My favorite laksa stall is at Hong Lim Market, which is right behind China Point Shopping Center near Chinatown. You still have enough time to go for lunch at the Famous Sungei Rd Laksa store at #02-67, operated by the friendliest couple in the hawker business.

                            Now back to Gong Gong. There is a description on this website that you can read: The place that I usually eat is at Sin Huat Seafood at 659/661 Geylang Rd by the junction of Lor 35. This place was featured by Anthony Bourdain a few years ago and very well known for its Crab bee hoon. (bee hoon = rice vermicelli). While Chilli Crab, Black pepper crab are the better known dish in Singapore, this new dish (Crab bee hoon) which is started by Sin Huat is gaining more popular nowadays. However, Sin Huat is only opened for dinner so I don't think you have enough time during your layovers.

                            1. re: FourSeasons

                              If there were an emoticon to express eternal gratitude, I'd use it now. Thank you guys so much!

                              Is the Tiong Bahru Market relatively close to the MRT station, or do you strongly recommend taking a taxi? What about Hong Lim Market? Also, do the hawker stations generally have taxis nearby? I used to assume you could get a taxi anywhere (when I lived in NYC)... now I live in the Bay Area, I assume there are no taxis anywhere, unless you call a taxi company...

                              1. re: daveena

                                There are no MRT stops very near Tiong Bharu Market/Food Centre (the Tiong Bharu MRT station is about 15-20 minutes' walk away) so it's better that you take a taxi & avoid the hot & humid weather.

                                The nearest MRT stop to Hong Lim Market/Food Centre is the Chinatown station on the North-East Line. Use the Chinatown Point exit.

                                Taxi stands are everywhere in Singapore, and you also shouldn't have any problems hailing one on the street. Or you can call 65521111 for the local taxi company.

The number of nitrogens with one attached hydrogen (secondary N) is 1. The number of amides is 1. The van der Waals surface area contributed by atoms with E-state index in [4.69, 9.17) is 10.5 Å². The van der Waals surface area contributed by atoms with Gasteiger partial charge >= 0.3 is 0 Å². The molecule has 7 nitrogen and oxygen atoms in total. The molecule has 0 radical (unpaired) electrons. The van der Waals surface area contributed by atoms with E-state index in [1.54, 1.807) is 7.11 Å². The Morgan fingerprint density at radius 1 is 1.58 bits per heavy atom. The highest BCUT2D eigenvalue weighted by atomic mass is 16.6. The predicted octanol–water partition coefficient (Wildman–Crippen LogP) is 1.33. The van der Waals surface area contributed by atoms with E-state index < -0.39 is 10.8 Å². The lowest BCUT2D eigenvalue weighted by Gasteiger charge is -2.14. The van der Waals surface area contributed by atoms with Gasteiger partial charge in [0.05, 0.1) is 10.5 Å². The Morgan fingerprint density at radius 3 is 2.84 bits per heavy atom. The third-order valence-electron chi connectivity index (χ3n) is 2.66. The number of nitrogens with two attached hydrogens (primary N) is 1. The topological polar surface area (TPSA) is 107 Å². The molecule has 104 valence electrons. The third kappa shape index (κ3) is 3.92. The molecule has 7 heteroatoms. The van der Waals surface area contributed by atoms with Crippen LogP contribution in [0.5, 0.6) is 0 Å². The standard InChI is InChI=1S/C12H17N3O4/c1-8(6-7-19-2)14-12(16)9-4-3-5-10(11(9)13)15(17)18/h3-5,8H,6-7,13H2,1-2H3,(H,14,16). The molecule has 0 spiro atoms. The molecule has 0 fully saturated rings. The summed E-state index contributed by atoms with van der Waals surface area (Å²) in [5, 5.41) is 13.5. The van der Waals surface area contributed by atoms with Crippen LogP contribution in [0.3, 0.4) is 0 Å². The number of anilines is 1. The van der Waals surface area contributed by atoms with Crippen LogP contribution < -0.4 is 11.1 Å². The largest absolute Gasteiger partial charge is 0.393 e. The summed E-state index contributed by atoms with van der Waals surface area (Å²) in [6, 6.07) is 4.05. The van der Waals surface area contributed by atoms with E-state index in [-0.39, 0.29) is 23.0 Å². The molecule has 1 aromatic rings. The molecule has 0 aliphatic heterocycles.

FourSeasons, when you talk about your favourite laksa stall in Hong Lim Market, are you referring to Famous Sungei Road Trishaw Laksa at #02-67 Hong Lim Food Centre? When I'm there, I usually frequent Ah Heng Curry Chicken Bee Hoon Mee #02-58 Hong Lim Food Centre, Opening Hours: 9am to 5pm; closed on Sunday & Public Holidays).

                                BTW, daveena, I lunched at Siam Bay on Clay St today & really enjoyed the food (especially the mieng kam, sans chilli though). It's more authentic than the pseudo-Vietnamese chow served at the (inexplicably) more popular Le Cheval next door.

                                1. re: klyeoh

                                  Hi klyeoh: yes, Famous Sungei Road Trishaw Laksa #02-67 is the one I recommended. The other stall at Hong Lim Market that I really like is Outram Park Char Kway Teow #02-18 which I rank as one of the best Char Kway Teow in Singapore. These are the only 2 stalls that I frequent in Hong Lim Market. I have not tried Ah Heng Chicken Bee Hoon Mee; maybe will give it a try on next trip there.

                                  1. re: FourSeasons

                                    Do you know what time hawker stalls specializing in breakfast foods usually open?

                                    After all this planning, the time is drawing near... chwee kueh, here I come!

                                    1. re: daveena

                                      It really depends on each individual stall owner what time they want to start the operation. For those that specialize in breakfast food, it is usually 6-6:30am. The chwee kueh store in Tiong Bahru Market is known as Jian Bo Shui Kueh #02-05, opens at 6:30am.

                                      One of the most favorite local breakfast food (or even for lunch and dinner as well) is Bak Kut Teh, literally translated as Pork Rib Tea, basically a bowl of hot pork rib soup with rice, accompanied with other small dishes. You may want to check this out if you want a heavy breakfast.

                                      1. re: FourSeasons

                                        That's fantastic - my flight gets in at 5:30 AM - I can clear customs and immigrations and head straight for the chwee kueh!

                                        I'll be on the lookout for Bak kut Teh - thank you (and everyone else) again for these all these tips.

                                        1. re: daveena

                                          Have a good food adventure in Singapore, daveena. Remember, if you ever run out of time to get out of Changi Airport, there's always the very good food centre at Terminal 1 (ask any airport personnel for the "staff canteen" - it's located at an annexe just after the Burger King outlet at Arrival Hall East). The food court mainly caters to airport/airline workers but is also open to the public, and opens quite early. I used to eat there every day when I was with Singapore Airlines many years ago. Some of the hawker foodstalls there can be as good, if not better, than those outside the airport. You can find Malay breakfast foods (nasi lemak, lontong), Indian breakfast foods (prata, dosa, iddiappam), Chinese (noodles, dumplings), etc.

                                          BTW, Terminals 2 & 3 also have their own "staff canteen"/foodcourts, but the hawker stalls there doesn't seem as good.

                                          P.S. - Am off to Oakland again this weekend (have already booked at Chez Panisse this time).